At first, Kantako tried working within the system, running for Democratic precinct committeeman. He lost, and badly. He says the election was rigged.
“I went over to the Democratic headquarters that night, Dick Durbin was there,” Kantako says. “He comes over to me and says ‘Are you ready to play?’ Me, being a little cocky fool, I said, ‘Play? Man, we got the votes. We don’t play with you motherfuckers.’ Shit, I got fifth place.”
After that, Kantako and others who supported his views began picketing polling places, urging blacks to boycott elections and passing out fliers headlined, “Have You Ever Felt More Like A Nigger?” The voting rights lawsuit, he decided, was a “pacification program.” The plaintiffs were educated black males, not anyone who represented the average Springfield black resident. And so Kantako became a thorn, intent on embarrassing the powers that be by any means necessary.
He came to relish city council meetings and led protestors from the Hay Homes to 26 consecutive council meetings, recalls Michael Townsend, a retired University of Illinois Springfield professor of social work.
“It was absolutely amazing that he could get anyone to go down there,” Townsend says. “Trying to organize anyone in public housing is practically an impossible task.”
Townsend recalls Kantako once sitting a four-year-old girl in the front row of a council meeting with a sign reading “Pat Ward Is A Big Fat Slob,” right in front of Ward, who served on the council as the city’s public safety commissioner. Kantako smiles at the memory.
“It became a game with us,” Kantako says. “We would ask (former Mayor Ossie) Langfelder if racism was a mortal or venal sin. … After awhile, it got to be fun to go down there and send the streets commissioner up, make him jump up and slam his shit down on the table. Boy, they would get so mad.”
The point, he says, was to prove that city fathers had clay feet.
“I wanted to show people that they weren’t like the Wizard of Oz – people go down there and they’re like, ‘These guys breathe fire and shit,’” Kantako says. “I wanted to show them that they’re not that tough.”
So far as Kantako was concerned, neither the plaintiffs nor the defendants in the voting rights lawsuit had the best interests of black people in mind and so he skewered both sides. His vitriol for James and Don Craven, the father-and-son legal team that handled the voting-rights case for the plaintiffs, matches his disdain for Houston.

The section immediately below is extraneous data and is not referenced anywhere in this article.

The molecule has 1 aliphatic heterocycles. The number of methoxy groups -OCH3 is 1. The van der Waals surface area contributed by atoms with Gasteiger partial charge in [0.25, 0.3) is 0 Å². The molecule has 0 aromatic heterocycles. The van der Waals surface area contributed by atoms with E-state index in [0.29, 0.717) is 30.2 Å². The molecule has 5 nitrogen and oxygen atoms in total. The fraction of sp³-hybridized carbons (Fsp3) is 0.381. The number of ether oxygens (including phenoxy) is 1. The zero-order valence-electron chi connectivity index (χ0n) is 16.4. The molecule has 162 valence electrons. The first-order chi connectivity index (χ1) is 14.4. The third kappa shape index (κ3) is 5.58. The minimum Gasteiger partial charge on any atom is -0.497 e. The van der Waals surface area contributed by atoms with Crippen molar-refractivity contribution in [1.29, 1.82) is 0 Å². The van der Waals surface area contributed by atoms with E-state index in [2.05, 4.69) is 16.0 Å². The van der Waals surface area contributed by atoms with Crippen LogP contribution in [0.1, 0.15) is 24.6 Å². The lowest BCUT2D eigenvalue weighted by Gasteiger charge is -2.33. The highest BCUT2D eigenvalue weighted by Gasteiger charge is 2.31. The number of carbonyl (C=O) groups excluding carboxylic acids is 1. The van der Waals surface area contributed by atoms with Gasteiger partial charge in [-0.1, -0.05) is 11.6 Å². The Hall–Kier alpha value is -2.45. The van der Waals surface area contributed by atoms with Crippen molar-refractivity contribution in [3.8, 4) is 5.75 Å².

The printer who created the fliers with the n-word had charged a considerable amount, Kantako says, and an old copying machine at the Craven law office represented a chance to save money in the future. A new machine was being delivered, with the vendor offering the Cravens a $100 discount if they turned in the old one, recalls Kantako, who initially supported the lawsuit and was attending meetings with the plaintiffs at the law office. He says that he and his supporters offered to buy the old machine for $100.
“They wouldn’t give us that machine for nothing in the world,” Kantako says. “That’s when the shit hit the fan, right there. I went from East Side activist family man to radical, all that shit. After that copying machine thing, we just broke off from everything.”
Don Craven says he doesn’t remember anything about a copying machine, nor does his father.
“Trust me on that,” Craven says. “But if it was that event that propelled him into his activist-radical days, I am proud to have been a part of it.”
“I can’t read, first of all, so I’m not very enthusiastic about it,” Kantako says. “Half the people I know can’t read, so that was just not viable.”
Given his experience as a DJ, Kantako decided a radio station would be better than a newspaper, so, with Townsend’s help, he got a mail-order transmitter for a few hundred bucks and plugged in. Some money for equipment came from the Catholic church, which had given a grant to the tenants rights association.
They could not have picked a better time than the fall of 1987.
With a substantial percentage of the city’s black population clustered in the Hay Homes, Kantako’s audience was within reach of the tiny transmitter. There were few, if any, radio stations that catered to a black audience, and certainly none that played uncensored songs by Ice T, NWA, Public Enemy and other then-controversial hip-hop groups that spiced messages of defiance with plenty of four-letter words. Over-the-air television with just a few stations was still dominant, and there was no Internet. And so Kantako’s pirate radio station became popular in the projects as much for jams that couldn’t be heard anywhere else as for the political proselytizing.
It wasn’t long before Kantako was in the headlines for a new reason.
Shortly after Kantako took to the airwaves, Springfield police complained to the Federal Communications Commission. They insisted they weren’t motivated by Kantako’s near-constant criticism and use of the word “pigs.” Rather, they were simply passing along complaints from citizens upset by naughty words.